The much-prayed-for film night at the church youth club had finally arrived. Posters had been displayed all around the village and pizzas were warming in the oven. Steve, the youth pastor, hoped that the film—about gang members in New York who were brought face-to-face with the claims of Jesus by a young pastor—would bring new recruits to the club.
But he hadn’t realized that a key football match was being shown on television that evening, so attendance was much smaller than he had hoped for. Sighing inwardly, he was about to dim the lights and begin the film when five leather-clad members of the local motorbike club came in. Steve went pale.
The leader of the group, who was known as TDog, nodded in Steve’s direction. “It’s free and for everyone, right?” he said. Steve opened his mouth to say, “Youth club members only” when TDog bent down and picked up a bracelet with the letters WWJD (What Would Jesus Do) stamped on it. “This yours, mate?” he asked. Steve nodded, hot with embarrassment, and waited while the new guests found a seat.
Have you ever been in Steve’s situation? You long to share the good news about Jesus, but you have a mental list of the “right” people who would be acceptable? Jesus was often criticized by the religious authorities for the company He kept. But He welcomed those everyone else avoided, because He knew they needed Him most (Luke 5:31–32).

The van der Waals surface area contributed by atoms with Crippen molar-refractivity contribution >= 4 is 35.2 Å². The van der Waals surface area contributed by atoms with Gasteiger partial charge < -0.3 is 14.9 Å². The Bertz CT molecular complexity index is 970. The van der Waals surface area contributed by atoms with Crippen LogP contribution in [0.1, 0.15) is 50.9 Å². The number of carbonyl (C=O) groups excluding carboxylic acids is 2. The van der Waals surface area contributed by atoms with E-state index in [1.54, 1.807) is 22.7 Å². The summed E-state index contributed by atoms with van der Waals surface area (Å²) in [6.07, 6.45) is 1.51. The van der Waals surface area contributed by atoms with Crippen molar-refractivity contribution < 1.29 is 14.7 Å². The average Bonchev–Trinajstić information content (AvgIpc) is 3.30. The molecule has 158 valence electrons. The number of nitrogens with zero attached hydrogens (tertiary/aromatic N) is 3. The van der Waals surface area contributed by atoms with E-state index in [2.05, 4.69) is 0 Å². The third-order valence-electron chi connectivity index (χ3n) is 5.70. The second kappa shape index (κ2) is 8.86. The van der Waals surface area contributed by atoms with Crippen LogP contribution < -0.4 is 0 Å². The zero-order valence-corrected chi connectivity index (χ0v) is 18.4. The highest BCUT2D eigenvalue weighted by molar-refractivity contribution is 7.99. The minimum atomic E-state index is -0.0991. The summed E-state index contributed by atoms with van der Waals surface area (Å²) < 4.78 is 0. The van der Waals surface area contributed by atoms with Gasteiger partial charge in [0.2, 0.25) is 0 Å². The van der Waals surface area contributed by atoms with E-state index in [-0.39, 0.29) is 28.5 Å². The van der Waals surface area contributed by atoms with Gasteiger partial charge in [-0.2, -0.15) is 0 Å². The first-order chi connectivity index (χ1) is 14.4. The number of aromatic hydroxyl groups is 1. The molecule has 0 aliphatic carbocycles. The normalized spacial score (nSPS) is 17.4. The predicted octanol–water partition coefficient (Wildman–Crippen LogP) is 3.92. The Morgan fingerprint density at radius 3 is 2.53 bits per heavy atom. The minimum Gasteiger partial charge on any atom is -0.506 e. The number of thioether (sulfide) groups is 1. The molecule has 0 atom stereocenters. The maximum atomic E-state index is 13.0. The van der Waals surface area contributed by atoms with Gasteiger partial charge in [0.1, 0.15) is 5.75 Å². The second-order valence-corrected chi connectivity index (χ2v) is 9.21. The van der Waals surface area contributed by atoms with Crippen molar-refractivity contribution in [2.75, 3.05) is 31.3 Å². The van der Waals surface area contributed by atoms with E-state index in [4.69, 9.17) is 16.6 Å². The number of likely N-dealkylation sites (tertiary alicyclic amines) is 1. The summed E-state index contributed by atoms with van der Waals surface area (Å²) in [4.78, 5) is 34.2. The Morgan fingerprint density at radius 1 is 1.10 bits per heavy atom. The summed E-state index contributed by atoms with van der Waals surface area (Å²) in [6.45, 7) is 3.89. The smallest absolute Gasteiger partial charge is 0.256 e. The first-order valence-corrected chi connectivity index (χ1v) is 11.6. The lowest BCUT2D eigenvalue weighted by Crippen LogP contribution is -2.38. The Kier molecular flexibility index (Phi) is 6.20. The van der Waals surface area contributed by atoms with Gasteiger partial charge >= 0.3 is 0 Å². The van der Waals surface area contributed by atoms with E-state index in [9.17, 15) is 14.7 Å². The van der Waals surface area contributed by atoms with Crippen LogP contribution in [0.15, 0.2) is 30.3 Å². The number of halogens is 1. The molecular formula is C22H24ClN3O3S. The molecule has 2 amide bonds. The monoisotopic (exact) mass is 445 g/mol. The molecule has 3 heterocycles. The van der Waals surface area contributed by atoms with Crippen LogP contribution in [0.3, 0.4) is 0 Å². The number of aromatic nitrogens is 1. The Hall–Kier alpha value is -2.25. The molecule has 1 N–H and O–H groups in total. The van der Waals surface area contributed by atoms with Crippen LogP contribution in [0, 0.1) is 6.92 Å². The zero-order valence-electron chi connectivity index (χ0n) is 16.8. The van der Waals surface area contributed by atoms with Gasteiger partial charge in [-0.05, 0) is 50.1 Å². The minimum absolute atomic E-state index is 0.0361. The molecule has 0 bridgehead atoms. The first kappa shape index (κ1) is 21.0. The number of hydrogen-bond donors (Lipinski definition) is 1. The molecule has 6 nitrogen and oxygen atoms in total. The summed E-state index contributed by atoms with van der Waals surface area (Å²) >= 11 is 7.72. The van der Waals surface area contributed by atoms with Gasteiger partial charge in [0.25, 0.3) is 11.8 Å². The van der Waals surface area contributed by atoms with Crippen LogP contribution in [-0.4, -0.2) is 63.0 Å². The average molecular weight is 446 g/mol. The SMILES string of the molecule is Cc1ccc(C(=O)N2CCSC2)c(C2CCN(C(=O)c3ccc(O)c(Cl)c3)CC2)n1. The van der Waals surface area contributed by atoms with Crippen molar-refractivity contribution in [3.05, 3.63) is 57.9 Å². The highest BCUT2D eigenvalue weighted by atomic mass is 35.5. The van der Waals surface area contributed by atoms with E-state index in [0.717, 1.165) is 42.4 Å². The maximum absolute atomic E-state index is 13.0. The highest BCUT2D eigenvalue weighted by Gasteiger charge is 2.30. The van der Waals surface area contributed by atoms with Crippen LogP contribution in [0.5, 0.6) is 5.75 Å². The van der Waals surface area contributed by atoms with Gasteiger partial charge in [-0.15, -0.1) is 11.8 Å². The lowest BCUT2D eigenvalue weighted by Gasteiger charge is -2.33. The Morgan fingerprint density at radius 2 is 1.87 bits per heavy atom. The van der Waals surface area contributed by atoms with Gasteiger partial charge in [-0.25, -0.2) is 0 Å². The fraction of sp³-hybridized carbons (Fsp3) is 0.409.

Lord, please help me to see people through Your eyes of love and to welcome all those You bring into my life.
A heart that is open to Christ will be open to those He loves.
In ancient Israel, tax collectors were considered traitors to their country because they were employees of the occupying Roman force. To make matters worse, some tax collectors demanded more tax than required from their fellow citizens. Thus Jesus’s choice of a “traitor” as one of His closest followers would have seemed strange, to put it mildly. Yet when the religious leaders confronted Jesus, His defense was not only logical but revealed the depth of His love and mission. “It is not the healthy who need a doctor, but the sick” (Luke 5:31). Jesus wasn’t applauding the religious leaders while condemning the depravity of Levi. Instead He was placing everyone on the same level. All need the love and healing He offers.